“Don’t Learn Anything More!”
By Connie Brown
Writer Connie Brown pays a visit to Virginia Leonard’s studio, encountering the artist’s “fugly” ceramics and talking with her about recent and upcoming international exhibitions, her process into ceramic-making and the resistance her work offers to traditional notions of wellness, pain and the body.
Some Kind of Travelogue
By Esther Lu
Aotearoa-based artist Sorawit Songsataya’s practice explores the many tangents that connect and redefine our understandings of subjectivity and ecology. Songsataya was invited to participate in the group show, The Turn of the Fifth Age, at Selasar Sunaryo Art Space in Bandung, Indonesia, earlier this year, where they exhibited their work Jupiter. Here, co-curator Esther Lu responds to that work.
Ann Shelton’s Strange Flowers Set the Stage
By Katie White
Inspired by ikebana, the Japanese art of flower arrangement, Ann Shelton's photographs subtly recall both ancient and contemporary female archetypes and the subversive histories of natural medicine - a sharp reminder of our forgotten affinities with nature in the current moment of climate crisis and the ongoing politicisation of female bodies.
By Stefanie Bräuer
Art Historian Stefanie Bräuer takes us through Museum Tinguely’s recent comprehensive exhibition of New Zealand artist Len Lye, exploring Lye’s international life, his move from film to kinetic sculptures and the relationship between the museum's namesake, fellow kinetic sculptor Jean Tinguely.
Always in Transit
By Aaron Lister
A conversation with Yona Lee about her new site-specific installation, In Transit (Highway) (2019), presented at the 15th Lyon Biennale, her training as a cellist, and the development of this ongoing project. With an introduction from Daria de Beauvais, Senior Curator at the Palais de Tokyo in Paris and Co-Curator of this year's Biennale.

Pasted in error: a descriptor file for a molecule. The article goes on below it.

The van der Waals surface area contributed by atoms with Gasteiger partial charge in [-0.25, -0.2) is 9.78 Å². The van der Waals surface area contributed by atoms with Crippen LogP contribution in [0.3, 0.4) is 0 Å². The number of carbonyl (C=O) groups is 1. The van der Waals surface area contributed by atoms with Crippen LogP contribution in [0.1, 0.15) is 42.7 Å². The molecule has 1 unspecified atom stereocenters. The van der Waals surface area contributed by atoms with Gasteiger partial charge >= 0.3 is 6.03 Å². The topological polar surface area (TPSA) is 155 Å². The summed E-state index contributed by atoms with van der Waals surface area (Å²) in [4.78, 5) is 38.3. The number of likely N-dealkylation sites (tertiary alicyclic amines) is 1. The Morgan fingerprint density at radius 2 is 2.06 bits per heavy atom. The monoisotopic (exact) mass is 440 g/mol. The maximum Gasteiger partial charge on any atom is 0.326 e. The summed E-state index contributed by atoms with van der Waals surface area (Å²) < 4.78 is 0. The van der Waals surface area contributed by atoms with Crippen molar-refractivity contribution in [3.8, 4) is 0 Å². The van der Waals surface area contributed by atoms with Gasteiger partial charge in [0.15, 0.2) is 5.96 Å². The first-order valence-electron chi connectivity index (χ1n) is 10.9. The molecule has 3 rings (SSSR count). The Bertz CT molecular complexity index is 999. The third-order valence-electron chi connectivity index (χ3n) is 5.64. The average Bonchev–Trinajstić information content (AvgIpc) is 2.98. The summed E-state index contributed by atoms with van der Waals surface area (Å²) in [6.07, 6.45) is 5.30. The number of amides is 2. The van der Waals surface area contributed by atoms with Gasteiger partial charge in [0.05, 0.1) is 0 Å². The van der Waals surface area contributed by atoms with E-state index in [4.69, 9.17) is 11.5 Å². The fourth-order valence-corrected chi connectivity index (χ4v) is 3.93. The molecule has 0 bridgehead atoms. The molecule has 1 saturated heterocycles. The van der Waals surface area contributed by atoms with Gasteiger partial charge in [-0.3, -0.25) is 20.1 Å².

An interview with Dane Mitchell
By Contemporary HUM
HUM's editorial team sat down with artist Dane Mitchell to discuss his work for the New Zealand Pavilion at the 58th Venice Biennale, Post hoc. The work, both ambitious in scale and subject, has sparked discussions on global climate change and meditations on what has truly disappeared from the world.
“Nothing consoles you like despair”
By Boaz Levin
The work of Berlin-based artist Richard Frater addresses the devastating impact of climate change on our environment, and the despair and human complicity felt in this global phenomenon. In this essay, artist, writer, and curator Boaz Levin unpacks Frater's recent exhibitions in Germany and New Zealand.
Push and Pull
By Jessica Douglas
In the wake of recent discussions of London-based Francis Upritchard's work, Jessica Douglas views the exhibition Wetwang Slack, on now at the Barbican Centre in London, through the aesthetic quality and craftsmanship of Upritchard's work, alongside the wider consequences of her practice.